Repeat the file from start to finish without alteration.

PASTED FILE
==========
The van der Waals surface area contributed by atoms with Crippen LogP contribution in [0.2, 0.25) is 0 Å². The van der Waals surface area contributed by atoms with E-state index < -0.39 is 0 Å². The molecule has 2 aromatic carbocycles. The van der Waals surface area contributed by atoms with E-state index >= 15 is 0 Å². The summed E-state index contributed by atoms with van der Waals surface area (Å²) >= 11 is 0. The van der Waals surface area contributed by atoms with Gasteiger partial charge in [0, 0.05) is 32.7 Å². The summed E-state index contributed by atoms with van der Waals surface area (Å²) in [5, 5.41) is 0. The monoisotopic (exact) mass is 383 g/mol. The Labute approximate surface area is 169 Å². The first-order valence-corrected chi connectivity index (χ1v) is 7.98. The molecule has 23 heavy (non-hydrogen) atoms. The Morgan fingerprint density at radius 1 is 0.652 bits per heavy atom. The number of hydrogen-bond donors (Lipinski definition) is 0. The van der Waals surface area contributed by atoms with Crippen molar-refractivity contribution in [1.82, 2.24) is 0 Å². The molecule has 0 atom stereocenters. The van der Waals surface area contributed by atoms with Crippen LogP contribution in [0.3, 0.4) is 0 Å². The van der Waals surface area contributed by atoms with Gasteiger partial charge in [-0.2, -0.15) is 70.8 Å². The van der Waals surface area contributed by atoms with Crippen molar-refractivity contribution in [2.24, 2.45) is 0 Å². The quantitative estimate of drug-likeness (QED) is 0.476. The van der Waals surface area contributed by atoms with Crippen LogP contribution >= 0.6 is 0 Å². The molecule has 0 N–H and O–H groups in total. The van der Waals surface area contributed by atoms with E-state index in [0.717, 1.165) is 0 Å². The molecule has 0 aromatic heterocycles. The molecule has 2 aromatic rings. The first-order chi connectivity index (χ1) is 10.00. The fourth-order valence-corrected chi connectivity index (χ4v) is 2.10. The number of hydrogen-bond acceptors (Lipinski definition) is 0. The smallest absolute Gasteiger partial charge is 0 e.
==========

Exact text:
The van der Waals surface area contributed by atoms with Crippen LogP contribution in [0.2, 0.25) is 0 Å². The van der Waals surface area contributed by atoms with E-state index < -0.39 is 0 Å². The molecule has 2 aromatic carbocycles. The van der Waals surface area contributed by atoms with E-state index >= 15 is 0 Å². The summed E-state index contributed by atoms with van der Waals surface area (Å²) >= 11 is 0. The van der Waals surface area contributed by atoms with Gasteiger partial charge in [0, 0.05) is 32.7 Å². The summed E-state index contributed by atoms with van der Waals surface area (Å²) in [5, 5.41) is 0. The monoisotopic (exact) mass is 383 g/mol. The Labute approximate surface area is 169 Å². The first-order valence-corrected chi connectivity index (χ1v) is 7.98. The molecule has 23 heavy (non-hydrogen) atoms. The Morgan fingerprint density at radius 1 is 0.652 bits per heavy atom. The number of hydrogen-bond donors (Lipinski definition) is 0. The van der Waals surface area contributed by atoms with Crippen molar-refractivity contribution in [1.82, 2.24) is 0 Å². The molecule has 0 atom stereocenters. The van der Waals surface area contributed by atoms with Crippen LogP contribution in [0.3, 0.4) is 0 Å². The van der Waals surface area contributed by atoms with Gasteiger partial charge in [-0.2, -0.15) is 70.8 Å². The van der Waals surface area contributed by atoms with Crippen molar-refractivity contribution in [2.24, 2.45) is 0 Å². The quantitative estimate of drug-likeness (QED) is 0.476. The van der Waals surface area contributed by atoms with Crippen LogP contribution >= 0.6 is 0 Å². The molecule has 0 N–H and O–H groups in total. The van der Waals surface area contributed by atoms with E-state index in [0.717, 1.165) is 0 Å². The molecule has 0 aromatic heterocycles. The molecule has 2 aromatic rings. The first-order chi connectivity index (χ1) is 10.00. The fourth-order valence-corrected chi connectivity index (χ4v) is 2.10. The number of hydrogen-bond acceptors (Lipinski definition) is 0. The smallest absolute Gasteiger partial charge is 0 e.